Fruits of Ostpolitik
Chinese Destroy Catholic Churches While Vatican Remains Silent
by Christopher A. Ferrara
According to the NE news agency, a number of underground Chinese Catholics who remain loyal to Rome are still celebrating Mass in defiance of their communist persecutors at the site of a Catholic church, in the town of Lupu, which was destroyed by communist officials. The report notes that the church had been destroyed previously on Easter Sunday of the year 2000, but it had been reconstructed by the same faithful in June of the same year.
After the church was rebuilt the communists destroyed it again this time on December 8, 2000, the Feast of the Immaculate Conception. Now there is a Cross on the pile of rubble. The faithful have continued celebrating liturgies in the open field, and they are growing in number after the demolition of the church, a neighboring chapel, and the priests residence. Several other Catholic churches in the area have also been destroyed.
In recent columns I have pointed out the growing chumminess between Communist China and formerly communist Russia trade and technology agreements, a joint military alliance and identical foreign policy aims. The fatuous Fatima revisionists ask us to believe that this unholy alliance is consistent with the alleged consecration of Russia to the Immaculate Heart in 1984. But what is really going on is the re-consolidation of the communist empire, with a few capitalist additions. While this is happening, the Vatican does nothing to oppose it. Why? In a word: Ostpolitik.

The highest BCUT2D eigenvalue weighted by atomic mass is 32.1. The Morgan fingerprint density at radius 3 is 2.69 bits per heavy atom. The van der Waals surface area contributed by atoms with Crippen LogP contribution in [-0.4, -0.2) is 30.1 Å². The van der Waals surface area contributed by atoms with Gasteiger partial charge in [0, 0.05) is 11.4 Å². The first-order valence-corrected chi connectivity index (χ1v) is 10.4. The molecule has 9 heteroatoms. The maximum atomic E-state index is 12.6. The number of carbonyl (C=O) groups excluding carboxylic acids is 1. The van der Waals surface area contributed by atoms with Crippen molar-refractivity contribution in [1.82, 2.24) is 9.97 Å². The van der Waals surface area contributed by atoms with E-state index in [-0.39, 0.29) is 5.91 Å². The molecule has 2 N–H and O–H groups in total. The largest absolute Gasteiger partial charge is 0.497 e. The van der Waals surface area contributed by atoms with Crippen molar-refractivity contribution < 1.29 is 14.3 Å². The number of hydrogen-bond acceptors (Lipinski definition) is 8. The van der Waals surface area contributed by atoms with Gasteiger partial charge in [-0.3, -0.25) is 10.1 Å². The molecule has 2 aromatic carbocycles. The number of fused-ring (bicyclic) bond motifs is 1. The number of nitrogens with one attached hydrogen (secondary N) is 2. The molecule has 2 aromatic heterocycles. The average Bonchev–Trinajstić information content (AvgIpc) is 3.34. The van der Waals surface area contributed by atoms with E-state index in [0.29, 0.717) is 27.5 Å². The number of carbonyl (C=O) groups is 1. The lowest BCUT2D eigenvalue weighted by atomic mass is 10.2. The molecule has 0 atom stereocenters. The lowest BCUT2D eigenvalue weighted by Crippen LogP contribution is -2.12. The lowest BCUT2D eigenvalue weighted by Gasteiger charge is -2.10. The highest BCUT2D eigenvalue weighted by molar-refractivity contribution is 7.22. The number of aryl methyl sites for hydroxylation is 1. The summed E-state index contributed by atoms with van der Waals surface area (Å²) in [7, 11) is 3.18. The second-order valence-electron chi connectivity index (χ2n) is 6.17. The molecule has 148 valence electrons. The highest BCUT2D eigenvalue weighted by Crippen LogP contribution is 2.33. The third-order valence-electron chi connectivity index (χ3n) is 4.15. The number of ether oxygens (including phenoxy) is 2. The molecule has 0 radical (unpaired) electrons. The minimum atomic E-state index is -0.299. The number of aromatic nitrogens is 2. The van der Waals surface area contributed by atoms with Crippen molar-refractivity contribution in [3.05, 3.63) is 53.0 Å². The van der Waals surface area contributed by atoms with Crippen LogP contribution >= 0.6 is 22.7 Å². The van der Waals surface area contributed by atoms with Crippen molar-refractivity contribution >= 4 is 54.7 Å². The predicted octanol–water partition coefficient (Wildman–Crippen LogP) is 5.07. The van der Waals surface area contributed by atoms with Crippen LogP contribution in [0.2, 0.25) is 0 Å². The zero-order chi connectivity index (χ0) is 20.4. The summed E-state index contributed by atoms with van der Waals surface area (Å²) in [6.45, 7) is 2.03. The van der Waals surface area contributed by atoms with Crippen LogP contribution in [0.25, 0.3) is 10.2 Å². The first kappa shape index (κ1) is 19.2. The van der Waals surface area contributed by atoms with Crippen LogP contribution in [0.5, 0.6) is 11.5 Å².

Father Nicholas Gruners apostolate has told the truth about the Vaticans policy of Ostpolitik, under which the Vatican remains silent in the face of communist persecution in the hope that dialogue and quiet diplomacy with communist regimes will gain concessions. In practice, the policy only legitimates communist governments while prolonging the persecution of the faithful, as Father Alexis Floridi, S.J., demonstrates in his book Moscow and the Vatican.
Thus, we have heard no Vatican condemnation of the destruction of the churches in Lupu, or the recent arrest of a Catholic bishop and priests of the loyal underground Church, or the illicit ordination of 100 communist, schismatic bishops hand-picked by the Peking regime. Quite simply, Ostpolitik is a betrayal of the Gospel and the teaching of Blessed Pius IX, Saint Pius X, Pius XI and Pius XII that the Church cannot fail to condemn the evil of communism.
Even Pope Paul VI was torn by doubt about the morality of Ostpolitik, which was administered during his pontificate by the late Cardinal Casaroli. In an interview not long before his death, Casaroli revealed that Pope Paul feared he was not being faithful to the Gospel in remaining silent while Catholics were suffering communist persecution, and that Casaroli had to persuade the Pope to stay with his (Casarolis) policy. [Paul VI had doubts about Ostpolitik, CWN news interview, Nov. 24, 1997]
And so the Vatican, still chained to the millstone of Ostpolitik, says nothing, while the true Church in China continues to suffer. But the Vatican has a great deal to say about Father Gruner, who has committed the one unpardonable offense in the Church today: criticizing the diplomatic policies of the Vatican Secretary of State.